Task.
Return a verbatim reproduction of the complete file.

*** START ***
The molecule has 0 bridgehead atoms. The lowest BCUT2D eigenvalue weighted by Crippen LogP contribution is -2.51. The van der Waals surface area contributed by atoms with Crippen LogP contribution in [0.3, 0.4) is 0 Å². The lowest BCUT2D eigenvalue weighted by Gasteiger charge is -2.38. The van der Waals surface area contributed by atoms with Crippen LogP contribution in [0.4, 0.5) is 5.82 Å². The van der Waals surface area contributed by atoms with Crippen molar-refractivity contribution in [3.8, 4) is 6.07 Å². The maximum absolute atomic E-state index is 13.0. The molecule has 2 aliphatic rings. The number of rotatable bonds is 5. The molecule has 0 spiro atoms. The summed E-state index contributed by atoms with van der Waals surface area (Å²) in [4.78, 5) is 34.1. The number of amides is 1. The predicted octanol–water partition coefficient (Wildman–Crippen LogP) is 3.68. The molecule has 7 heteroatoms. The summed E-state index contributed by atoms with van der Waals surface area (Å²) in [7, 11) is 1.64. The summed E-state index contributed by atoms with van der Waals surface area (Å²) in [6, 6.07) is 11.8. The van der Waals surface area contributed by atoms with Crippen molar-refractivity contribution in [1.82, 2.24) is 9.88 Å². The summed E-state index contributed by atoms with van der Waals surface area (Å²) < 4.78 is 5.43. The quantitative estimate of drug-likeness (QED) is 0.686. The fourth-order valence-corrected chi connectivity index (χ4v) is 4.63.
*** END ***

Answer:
The molecule has 0 bridgehead atoms. The lowest BCUT2D eigenvalue weighted by Crippen LogP contribution is -2.51. The van der Waals surface area contributed by atoms with Crippen LogP contribution in [0.3, 0.4) is 0 Å². The lowest BCUT2D eigenvalue weighted by Gasteiger charge is -2.38. The van der Waals surface area contributed by atoms with Crippen LogP contribution in [0.4, 0.5) is 5.82 Å². The van der Waals surface area contributed by atoms with Crippen molar-refractivity contribution in [3.8, 4) is 6.07 Å². The maximum absolute atomic E-state index is 13.0. The molecule has 2 aliphatic rings. The number of rotatable bonds is 5. The molecule has 0 spiro atoms. The summed E-state index contributed by atoms with van der Waals surface area (Å²) in [4.78, 5) is 34.1. The number of amides is 1. The predicted octanol–water partition coefficient (Wildman–Crippen LogP) is 3.68. The molecule has 7 heteroatoms. The summed E-state index contributed by atoms with van der Waals surface area (Å²) in [7, 11) is 1.64. The summed E-state index contributed by atoms with van der Waals surface area (Å²) in [6, 6.07) is 11.8. The van der Waals surface area contributed by atoms with Crippen molar-refractivity contribution in [1.82, 2.24) is 9.88 Å². The summed E-state index contributed by atoms with van der Waals surface area (Å²) < 4.78 is 5.43. The quantitative estimate of drug-likeness (QED) is 0.686. The fourth-order valence-corrected chi connectivity index (χ4v) is 4.63.